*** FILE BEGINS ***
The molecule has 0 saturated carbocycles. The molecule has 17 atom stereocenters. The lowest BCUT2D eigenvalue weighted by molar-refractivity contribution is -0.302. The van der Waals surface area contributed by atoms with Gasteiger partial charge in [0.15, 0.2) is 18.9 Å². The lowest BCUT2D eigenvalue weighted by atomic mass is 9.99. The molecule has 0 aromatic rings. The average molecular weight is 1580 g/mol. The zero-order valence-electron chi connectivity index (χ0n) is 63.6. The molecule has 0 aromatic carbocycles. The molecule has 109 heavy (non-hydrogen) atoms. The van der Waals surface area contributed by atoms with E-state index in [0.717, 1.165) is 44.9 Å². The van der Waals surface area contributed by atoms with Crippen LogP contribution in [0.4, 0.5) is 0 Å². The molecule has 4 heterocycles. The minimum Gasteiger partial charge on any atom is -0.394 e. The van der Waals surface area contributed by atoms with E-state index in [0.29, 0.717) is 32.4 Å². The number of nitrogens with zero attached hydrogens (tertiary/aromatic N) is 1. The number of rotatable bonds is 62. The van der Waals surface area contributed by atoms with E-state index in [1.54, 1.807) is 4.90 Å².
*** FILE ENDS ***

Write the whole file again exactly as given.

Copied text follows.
The molecule has 0 saturated carbocycles. The molecule has 17 atom stereocenters. The lowest BCUT2D eigenvalue weighted by molar-refractivity contribution is -0.302. The van der Waals surface area contributed by atoms with Gasteiger partial charge in [0.15, 0.2) is 18.9 Å². The lowest BCUT2D eigenvalue weighted by atomic mass is 9.99. The molecule has 0 aromatic rings. The average molecular weight is 1580 g/mol. The zero-order valence-electron chi connectivity index (χ0n) is 63.6. The molecule has 0 aromatic carbocycles. The molecule has 109 heavy (non-hydrogen) atoms. The van der Waals surface area contributed by atoms with E-state index in [0.717, 1.165) is 44.9 Å². The van der Waals surface area contributed by atoms with Crippen LogP contribution in [0.4, 0.5) is 0 Å². The molecule has 4 heterocycles. The minimum Gasteiger partial charge on any atom is -0.394 e. The van der Waals surface area contributed by atoms with E-state index in [0.29, 0.717) is 32.4 Å². The number of nitrogens with zero attached hydrogens (tertiary/aromatic N) is 1. The number of rotatable bonds is 62. The van der Waals surface area contributed by atoms with E-state index in [1.54, 1.807) is 4.90 Å².